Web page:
And that is where the fans started to have issues. No one present batted an eyelash when I mentioned the lack of virtual console at Switch’s launch. There was little support for my sentiment about the loss of asynchronous play between two separate screens in multiplayer. However, everyone agreed that 1-2 Switch seemed more like a tech demo than an actual game. The tech is interesting, similar to VR, but it also doesn’t feel like it’s being properly used yet. If the controller was used to pick up swords and fight or crack locks with then we’d be on to something the Oculus Touch can’t do while enhancing the virtual experience.
While talking to a veteran Nintendo representative after the event, I mentioned the issue of VR lacking touch feedback. For example, it’s jarring to do a sword strike, see that my blade was blocked and my character is recovering but not feel it. It’s why Wii Boxing, while fun, didn’t feel quite “right” because the strikes almost never matched our actions. I then asked if 1-2 Switch’s samurai sword blocking mini-game gave any rumble feedback to see how Nintendo might be tackling this issue. I was told that, while he’d had experience with the title, he couldn’t recall how it was handled, which still leaves room for concern.
As my own Oculus Rift and accessories are largely collecting dust, I worry if the Switch will have the staying power the Rift and Touch currently lack. Both use some amazing new tech, but the execution still feels small in scope. Maybe more hands on time will reveal something awe-inspiring. Maybe it would be more fun if I were playing with friends rather than random people in a strange wilderness living room. Maybe Nintendo has a big announcement about their online plan that will come closer to launch day.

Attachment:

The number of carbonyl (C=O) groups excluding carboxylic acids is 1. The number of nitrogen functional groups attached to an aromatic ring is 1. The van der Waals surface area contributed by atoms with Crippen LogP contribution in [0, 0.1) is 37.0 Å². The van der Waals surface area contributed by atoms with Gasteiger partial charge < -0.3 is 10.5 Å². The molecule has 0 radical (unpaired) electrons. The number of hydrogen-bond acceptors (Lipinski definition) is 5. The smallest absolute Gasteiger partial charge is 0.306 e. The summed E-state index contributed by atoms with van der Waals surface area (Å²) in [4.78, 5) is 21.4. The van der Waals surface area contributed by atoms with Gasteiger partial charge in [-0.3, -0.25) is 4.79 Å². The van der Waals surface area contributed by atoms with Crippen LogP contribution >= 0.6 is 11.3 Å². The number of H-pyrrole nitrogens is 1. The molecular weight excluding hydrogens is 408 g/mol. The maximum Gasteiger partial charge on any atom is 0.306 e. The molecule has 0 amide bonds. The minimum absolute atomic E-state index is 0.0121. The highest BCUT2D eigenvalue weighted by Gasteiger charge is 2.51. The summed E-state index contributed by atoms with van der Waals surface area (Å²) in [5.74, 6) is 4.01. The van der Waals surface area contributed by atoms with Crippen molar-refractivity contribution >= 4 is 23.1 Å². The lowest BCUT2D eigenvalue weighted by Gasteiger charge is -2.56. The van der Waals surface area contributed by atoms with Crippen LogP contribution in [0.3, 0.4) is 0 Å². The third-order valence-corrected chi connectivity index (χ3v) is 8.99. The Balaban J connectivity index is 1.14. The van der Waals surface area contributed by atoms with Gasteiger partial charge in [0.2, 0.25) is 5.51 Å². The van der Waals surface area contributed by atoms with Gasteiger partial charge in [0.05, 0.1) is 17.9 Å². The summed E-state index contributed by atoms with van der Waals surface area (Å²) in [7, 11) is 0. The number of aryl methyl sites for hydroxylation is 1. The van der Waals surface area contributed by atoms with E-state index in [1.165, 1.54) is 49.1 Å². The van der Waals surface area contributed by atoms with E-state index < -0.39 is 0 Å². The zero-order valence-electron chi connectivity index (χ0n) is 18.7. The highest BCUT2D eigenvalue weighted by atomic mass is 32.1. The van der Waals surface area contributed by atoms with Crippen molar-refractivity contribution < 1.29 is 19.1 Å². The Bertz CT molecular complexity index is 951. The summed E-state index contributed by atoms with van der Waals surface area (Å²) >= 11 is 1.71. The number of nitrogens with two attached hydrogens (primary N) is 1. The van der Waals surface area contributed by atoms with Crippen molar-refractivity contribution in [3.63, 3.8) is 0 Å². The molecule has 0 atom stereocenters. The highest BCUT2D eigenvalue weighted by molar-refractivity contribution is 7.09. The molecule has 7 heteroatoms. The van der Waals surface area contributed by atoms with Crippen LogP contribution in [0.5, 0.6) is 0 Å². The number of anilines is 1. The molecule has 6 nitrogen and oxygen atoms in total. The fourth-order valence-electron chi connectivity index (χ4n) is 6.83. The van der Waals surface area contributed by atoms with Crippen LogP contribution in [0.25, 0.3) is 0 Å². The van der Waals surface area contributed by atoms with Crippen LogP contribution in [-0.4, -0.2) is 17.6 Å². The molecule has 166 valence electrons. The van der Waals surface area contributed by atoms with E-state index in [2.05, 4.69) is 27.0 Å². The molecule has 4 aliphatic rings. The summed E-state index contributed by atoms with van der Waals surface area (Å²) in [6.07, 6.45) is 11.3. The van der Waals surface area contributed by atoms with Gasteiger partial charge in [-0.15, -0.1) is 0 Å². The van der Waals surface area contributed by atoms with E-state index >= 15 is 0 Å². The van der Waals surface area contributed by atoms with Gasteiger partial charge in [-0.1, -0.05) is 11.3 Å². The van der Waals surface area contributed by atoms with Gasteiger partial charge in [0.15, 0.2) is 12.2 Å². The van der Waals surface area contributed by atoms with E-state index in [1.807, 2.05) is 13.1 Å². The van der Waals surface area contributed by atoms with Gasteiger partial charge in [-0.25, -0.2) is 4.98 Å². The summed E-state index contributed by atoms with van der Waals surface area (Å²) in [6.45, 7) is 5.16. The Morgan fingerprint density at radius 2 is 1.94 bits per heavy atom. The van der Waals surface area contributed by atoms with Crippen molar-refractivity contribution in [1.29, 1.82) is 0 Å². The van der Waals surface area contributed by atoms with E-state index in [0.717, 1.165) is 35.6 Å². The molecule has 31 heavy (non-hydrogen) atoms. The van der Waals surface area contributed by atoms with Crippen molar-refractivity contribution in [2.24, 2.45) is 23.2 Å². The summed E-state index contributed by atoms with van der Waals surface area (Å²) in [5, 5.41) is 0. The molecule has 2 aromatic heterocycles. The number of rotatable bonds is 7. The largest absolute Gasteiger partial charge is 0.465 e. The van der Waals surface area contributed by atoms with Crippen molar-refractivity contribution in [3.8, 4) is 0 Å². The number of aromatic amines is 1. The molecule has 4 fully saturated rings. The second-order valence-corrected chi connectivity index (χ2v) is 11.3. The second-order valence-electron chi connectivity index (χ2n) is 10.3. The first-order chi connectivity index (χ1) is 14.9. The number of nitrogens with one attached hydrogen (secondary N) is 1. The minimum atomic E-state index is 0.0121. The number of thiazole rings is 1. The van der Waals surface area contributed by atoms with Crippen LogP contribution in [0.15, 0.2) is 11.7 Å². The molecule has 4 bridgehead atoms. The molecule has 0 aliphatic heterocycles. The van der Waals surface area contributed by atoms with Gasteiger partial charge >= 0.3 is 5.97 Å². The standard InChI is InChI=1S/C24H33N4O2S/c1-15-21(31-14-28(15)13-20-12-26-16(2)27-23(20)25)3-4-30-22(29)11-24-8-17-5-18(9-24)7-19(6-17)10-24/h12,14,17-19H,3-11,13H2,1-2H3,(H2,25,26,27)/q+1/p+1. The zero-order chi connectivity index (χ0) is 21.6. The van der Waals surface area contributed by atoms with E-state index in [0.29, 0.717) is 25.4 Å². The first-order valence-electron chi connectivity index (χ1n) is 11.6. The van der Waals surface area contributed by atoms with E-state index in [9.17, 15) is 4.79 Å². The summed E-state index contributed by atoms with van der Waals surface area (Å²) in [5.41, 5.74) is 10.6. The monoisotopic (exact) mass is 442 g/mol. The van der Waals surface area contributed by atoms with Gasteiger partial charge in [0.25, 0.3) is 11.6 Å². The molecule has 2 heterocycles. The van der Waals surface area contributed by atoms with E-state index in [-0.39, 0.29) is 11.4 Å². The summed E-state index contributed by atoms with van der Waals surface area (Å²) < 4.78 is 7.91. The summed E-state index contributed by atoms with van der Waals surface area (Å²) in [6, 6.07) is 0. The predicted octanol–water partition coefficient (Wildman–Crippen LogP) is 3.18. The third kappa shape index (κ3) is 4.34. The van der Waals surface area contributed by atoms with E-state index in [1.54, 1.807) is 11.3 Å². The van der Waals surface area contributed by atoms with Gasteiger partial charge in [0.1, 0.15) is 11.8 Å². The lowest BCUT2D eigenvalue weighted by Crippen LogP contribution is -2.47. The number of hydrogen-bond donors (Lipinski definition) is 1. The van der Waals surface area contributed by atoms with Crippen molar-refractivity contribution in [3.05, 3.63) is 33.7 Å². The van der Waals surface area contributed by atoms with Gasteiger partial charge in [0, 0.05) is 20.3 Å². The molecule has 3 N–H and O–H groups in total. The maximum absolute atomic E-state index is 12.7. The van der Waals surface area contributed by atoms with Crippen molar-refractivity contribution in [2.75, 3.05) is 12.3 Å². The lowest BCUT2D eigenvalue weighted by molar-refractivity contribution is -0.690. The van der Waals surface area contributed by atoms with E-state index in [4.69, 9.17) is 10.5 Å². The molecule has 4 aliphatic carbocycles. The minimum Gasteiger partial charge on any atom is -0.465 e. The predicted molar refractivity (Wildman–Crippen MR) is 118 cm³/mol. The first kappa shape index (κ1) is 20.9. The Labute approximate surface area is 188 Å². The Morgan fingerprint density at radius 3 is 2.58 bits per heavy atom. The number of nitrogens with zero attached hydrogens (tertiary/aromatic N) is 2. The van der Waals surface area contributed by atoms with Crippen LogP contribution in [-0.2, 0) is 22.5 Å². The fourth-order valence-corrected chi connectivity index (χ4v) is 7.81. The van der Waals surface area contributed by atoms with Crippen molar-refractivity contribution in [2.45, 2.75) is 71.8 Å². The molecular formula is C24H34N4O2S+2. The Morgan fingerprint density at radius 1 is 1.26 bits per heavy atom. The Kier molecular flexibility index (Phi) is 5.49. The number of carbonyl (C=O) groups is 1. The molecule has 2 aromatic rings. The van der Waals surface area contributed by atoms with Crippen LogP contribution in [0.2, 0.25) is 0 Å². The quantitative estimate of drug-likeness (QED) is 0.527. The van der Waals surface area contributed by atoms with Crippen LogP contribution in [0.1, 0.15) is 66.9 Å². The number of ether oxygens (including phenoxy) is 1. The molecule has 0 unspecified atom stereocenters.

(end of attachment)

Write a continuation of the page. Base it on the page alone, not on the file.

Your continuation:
I’m a long time Nintendo fan, even owning a Virtual Boy, but as I’ve gotten older and have less free time, Nintendo’s mobile move is feeling sturdier to me than their latest console approach. Zelda looks impressive, but it’s a title that will also launch on the Wii U with a slight graphics downgrade. It lacks any solid “Switchness,” while the aptly named “1-2 Switch” takes advantage of Nintendo’s latest tech, it felt half-baked in our demo.
If you love novel tech and the idea of a portable console more powerful than the 3DS and (seemingly) more flexible in terms of gaming than the Vita, the Switch is looking like a solid choice. However, for PC gamers, it’s feeling like a hard sell. We’ll see how things shape up as Nintendo continues to release more information and gives more Nintendo Switch hands on opportunities as we approach the console’s March 3 launch date.Related: 1-2 switch, Console, Event, Nintendo, Nintendo Switch, Preview, The Legend of Zelda: Breath of the Wild, Virtual Reality, Zelda